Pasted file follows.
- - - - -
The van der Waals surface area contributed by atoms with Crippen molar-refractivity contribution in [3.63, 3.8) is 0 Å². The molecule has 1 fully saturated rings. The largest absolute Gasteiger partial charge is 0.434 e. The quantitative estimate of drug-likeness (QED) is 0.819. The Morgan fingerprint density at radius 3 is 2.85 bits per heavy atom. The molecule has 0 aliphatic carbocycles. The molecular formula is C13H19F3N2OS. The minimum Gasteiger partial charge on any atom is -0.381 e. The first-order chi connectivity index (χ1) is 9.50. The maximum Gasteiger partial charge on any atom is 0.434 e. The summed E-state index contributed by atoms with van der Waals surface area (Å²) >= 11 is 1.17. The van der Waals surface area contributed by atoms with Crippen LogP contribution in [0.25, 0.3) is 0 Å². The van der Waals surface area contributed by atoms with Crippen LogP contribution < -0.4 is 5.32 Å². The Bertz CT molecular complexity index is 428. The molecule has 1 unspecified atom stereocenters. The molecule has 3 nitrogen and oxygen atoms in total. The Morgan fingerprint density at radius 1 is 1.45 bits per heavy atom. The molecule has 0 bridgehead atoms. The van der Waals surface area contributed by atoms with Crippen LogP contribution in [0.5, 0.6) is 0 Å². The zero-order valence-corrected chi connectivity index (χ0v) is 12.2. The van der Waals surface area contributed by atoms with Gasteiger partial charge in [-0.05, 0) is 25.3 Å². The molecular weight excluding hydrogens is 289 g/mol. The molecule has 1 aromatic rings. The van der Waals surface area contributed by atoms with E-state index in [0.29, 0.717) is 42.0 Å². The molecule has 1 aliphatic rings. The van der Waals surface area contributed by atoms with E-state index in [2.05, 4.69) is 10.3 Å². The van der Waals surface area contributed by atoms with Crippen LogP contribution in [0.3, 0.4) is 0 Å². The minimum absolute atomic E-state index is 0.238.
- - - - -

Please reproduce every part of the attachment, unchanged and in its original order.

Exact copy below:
The van der Waals surface area contributed by atoms with Crippen molar-refractivity contribution in [3.63, 3.8) is 0 Å². The molecule has 1 fully saturated rings. The largest absolute Gasteiger partial charge is 0.434 e. The quantitative estimate of drug-likeness (QED) is 0.819. The Morgan fingerprint density at radius 3 is 2.85 bits per heavy atom. The molecule has 0 aliphatic carbocycles. The molecular formula is C13H19F3N2OS. The minimum Gasteiger partial charge on any atom is -0.381 e. The first-order chi connectivity index (χ1) is 9.50. The maximum Gasteiger partial charge on any atom is 0.434 e. The summed E-state index contributed by atoms with van der Waals surface area (Å²) >= 11 is 1.17. The van der Waals surface area contributed by atoms with Crippen LogP contribution in [0.25, 0.3) is 0 Å². The van der Waals surface area contributed by atoms with Crippen LogP contribution < -0.4 is 5.32 Å². The Bertz CT molecular complexity index is 428. The molecule has 1 unspecified atom stereocenters. The molecule has 3 nitrogen and oxygen atoms in total. The Morgan fingerprint density at radius 1 is 1.45 bits per heavy atom. The molecule has 0 bridgehead atoms. The van der Waals surface area contributed by atoms with Crippen LogP contribution in [0.5, 0.6) is 0 Å². The zero-order valence-corrected chi connectivity index (χ0v) is 12.2. The van der Waals surface area contributed by atoms with Gasteiger partial charge in [-0.05, 0) is 25.3 Å². The molecular weight excluding hydrogens is 289 g/mol. The molecule has 1 aromatic rings. The van der Waals surface area contributed by atoms with E-state index in [0.29, 0.717) is 42.0 Å². The molecule has 1 aliphatic rings. The van der Waals surface area contributed by atoms with E-state index in [2.05, 4.69) is 10.3 Å². The van der Waals surface area contributed by atoms with Crippen LogP contribution in [0.3, 0.4) is 0 Å². The minimum absolute atomic E-state index is 0.238.